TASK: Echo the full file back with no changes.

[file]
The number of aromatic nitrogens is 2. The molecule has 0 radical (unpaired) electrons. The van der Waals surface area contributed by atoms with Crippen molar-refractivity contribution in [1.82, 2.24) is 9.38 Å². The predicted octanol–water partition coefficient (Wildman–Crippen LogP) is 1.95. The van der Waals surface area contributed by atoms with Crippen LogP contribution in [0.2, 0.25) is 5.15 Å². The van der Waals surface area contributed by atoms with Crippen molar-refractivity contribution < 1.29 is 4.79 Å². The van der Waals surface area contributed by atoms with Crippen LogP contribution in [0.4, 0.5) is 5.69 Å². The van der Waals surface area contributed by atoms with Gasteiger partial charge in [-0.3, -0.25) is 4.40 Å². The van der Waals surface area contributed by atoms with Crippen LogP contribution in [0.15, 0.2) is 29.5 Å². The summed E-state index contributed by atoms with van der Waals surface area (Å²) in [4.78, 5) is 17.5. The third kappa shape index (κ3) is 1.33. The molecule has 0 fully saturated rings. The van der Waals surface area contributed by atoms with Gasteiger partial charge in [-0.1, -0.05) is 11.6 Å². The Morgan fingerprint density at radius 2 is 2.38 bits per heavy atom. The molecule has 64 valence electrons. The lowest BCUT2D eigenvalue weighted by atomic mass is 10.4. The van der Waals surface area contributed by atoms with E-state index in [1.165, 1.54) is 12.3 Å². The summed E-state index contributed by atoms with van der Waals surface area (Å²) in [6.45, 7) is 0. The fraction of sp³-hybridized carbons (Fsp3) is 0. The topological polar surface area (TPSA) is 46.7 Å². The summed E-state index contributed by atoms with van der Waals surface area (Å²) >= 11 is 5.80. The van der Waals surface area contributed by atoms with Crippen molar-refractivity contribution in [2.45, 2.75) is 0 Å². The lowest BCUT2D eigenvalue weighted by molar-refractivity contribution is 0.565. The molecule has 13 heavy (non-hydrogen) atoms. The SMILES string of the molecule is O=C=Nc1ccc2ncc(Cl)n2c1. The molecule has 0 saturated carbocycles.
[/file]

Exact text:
The number of aromatic nitrogens is 2. The molecule has 0 radical (unpaired) electrons. The van der Waals surface area contributed by atoms with Crippen molar-refractivity contribution in [1.82, 2.24) is 9.38 Å². The predicted octanol–water partition coefficient (Wildman–Crippen LogP) is 1.95. The van der Waals surface area contributed by atoms with Crippen LogP contribution in [0.2, 0.25) is 5.15 Å². The van der Waals surface area contributed by atoms with Crippen molar-refractivity contribution < 1.29 is 4.79 Å². The van der Waals surface area contributed by atoms with Crippen LogP contribution in [0.4, 0.5) is 5.69 Å². The van der Waals surface area contributed by atoms with Gasteiger partial charge in [-0.3, -0.25) is 4.40 Å². The van der Waals surface area contributed by atoms with Crippen LogP contribution in [0.15, 0.2) is 29.5 Å². The summed E-state index contributed by atoms with van der Waals surface area (Å²) in [4.78, 5) is 17.5. The third kappa shape index (κ3) is 1.33. The molecule has 0 fully saturated rings. The van der Waals surface area contributed by atoms with Gasteiger partial charge in [-0.1, -0.05) is 11.6 Å². The Morgan fingerprint density at radius 2 is 2.38 bits per heavy atom. The molecule has 64 valence electrons. The lowest BCUT2D eigenvalue weighted by atomic mass is 10.4. The van der Waals surface area contributed by atoms with E-state index in [1.165, 1.54) is 12.3 Å². The summed E-state index contributed by atoms with van der Waals surface area (Å²) in [6.45, 7) is 0. The fraction of sp³-hybridized carbons (Fsp3) is 0. The topological polar surface area (TPSA) is 46.7 Å². The summed E-state index contributed by atoms with van der Waals surface area (Å²) >= 11 is 5.80. The van der Waals surface area contributed by atoms with Crippen molar-refractivity contribution in [2.45, 2.75) is 0 Å². The lowest BCUT2D eigenvalue weighted by molar-refractivity contribution is 0.565. The molecule has 13 heavy (non-hydrogen) atoms. The SMILES string of the molecule is O=C=Nc1ccc2ncc(Cl)n2c1. The molecule has 0 saturated carbocycles.